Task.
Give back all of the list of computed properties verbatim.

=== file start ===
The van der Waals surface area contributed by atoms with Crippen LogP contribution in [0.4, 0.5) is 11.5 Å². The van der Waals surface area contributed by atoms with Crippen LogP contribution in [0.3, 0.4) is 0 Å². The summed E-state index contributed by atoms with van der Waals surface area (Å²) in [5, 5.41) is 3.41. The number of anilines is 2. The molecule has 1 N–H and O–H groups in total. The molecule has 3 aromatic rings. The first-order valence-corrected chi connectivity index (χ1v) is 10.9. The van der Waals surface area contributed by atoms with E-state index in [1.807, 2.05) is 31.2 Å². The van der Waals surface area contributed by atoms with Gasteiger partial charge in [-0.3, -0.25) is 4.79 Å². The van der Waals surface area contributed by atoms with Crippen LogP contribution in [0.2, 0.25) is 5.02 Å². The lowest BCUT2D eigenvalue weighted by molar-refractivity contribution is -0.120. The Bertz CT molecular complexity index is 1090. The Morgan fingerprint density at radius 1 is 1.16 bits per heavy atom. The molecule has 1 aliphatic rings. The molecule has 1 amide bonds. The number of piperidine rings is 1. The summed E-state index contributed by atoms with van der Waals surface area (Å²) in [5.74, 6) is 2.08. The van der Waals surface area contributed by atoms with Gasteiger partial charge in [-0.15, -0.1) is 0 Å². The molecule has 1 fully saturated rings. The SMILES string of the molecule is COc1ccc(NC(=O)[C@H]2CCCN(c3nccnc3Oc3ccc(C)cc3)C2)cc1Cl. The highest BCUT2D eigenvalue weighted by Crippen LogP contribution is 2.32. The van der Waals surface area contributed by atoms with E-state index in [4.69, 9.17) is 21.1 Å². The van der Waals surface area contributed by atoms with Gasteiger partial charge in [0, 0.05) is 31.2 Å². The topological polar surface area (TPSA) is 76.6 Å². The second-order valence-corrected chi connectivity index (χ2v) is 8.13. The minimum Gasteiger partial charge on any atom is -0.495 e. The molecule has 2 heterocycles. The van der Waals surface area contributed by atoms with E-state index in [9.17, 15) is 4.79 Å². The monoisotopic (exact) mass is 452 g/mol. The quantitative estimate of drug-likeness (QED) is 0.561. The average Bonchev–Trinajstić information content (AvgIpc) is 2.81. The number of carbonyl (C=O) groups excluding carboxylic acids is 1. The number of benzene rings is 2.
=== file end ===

The van der Waals surface area contributed by atoms with Crippen LogP contribution in [0.4, 0.5) is 11.5 Å². The van der Waals surface area contributed by atoms with Crippen LogP contribution in [0.3, 0.4) is 0 Å². The summed E-state index contributed by atoms with van der Waals surface area (Å²) in [5, 5.41) is 3.41. The number of anilines is 2. The molecule has 1 N–H and O–H groups in total. The molecule has 3 aromatic rings. The first-order valence-corrected chi connectivity index (χ1v) is 10.9. The van der Waals surface area contributed by atoms with E-state index in [1.807, 2.05) is 31.2 Å². The van der Waals surface area contributed by atoms with Gasteiger partial charge in [-0.3, -0.25) is 4.79 Å². The van der Waals surface area contributed by atoms with Crippen LogP contribution in [0.2, 0.25) is 5.02 Å². The lowest BCUT2D eigenvalue weighted by molar-refractivity contribution is -0.120. The Bertz CT molecular complexity index is 1090. The Morgan fingerprint density at radius 1 is 1.16 bits per heavy atom. The molecule has 1 aliphatic rings. The molecule has 1 amide bonds. The number of piperidine rings is 1. The summed E-state index contributed by atoms with van der Waals surface area (Å²) in [5.74, 6) is 2.08. The van der Waals surface area contributed by atoms with Gasteiger partial charge in [-0.15, -0.1) is 0 Å². The molecule has 1 fully saturated rings. The SMILES string of the molecule is COc1ccc(NC(=O)[C@H]2CCCN(c3nccnc3Oc3ccc(C)cc3)C2)cc1Cl. The highest BCUT2D eigenvalue weighted by Crippen LogP contribution is 2.32. The van der Waals surface area contributed by atoms with E-state index in [4.69, 9.17) is 21.1 Å². The van der Waals surface area contributed by atoms with Gasteiger partial charge in [0, 0.05) is 31.2 Å². The topological polar surface area (TPSA) is 76.6 Å². The second-order valence-corrected chi connectivity index (χ2v) is 8.13. The minimum Gasteiger partial charge on any atom is -0.495 e. The molecule has 2 heterocycles. The van der Waals surface area contributed by atoms with E-state index in [9.17, 15) is 4.79 Å². The monoisotopic (exact) mass is 452 g/mol. The quantitative estimate of drug-likeness (QED) is 0.561. The average Bonchev–Trinajstić information content (AvgIpc) is 2.81. The number of carbonyl (C=O) groups excluding carboxylic acids is 1. The number of benzene rings is 2.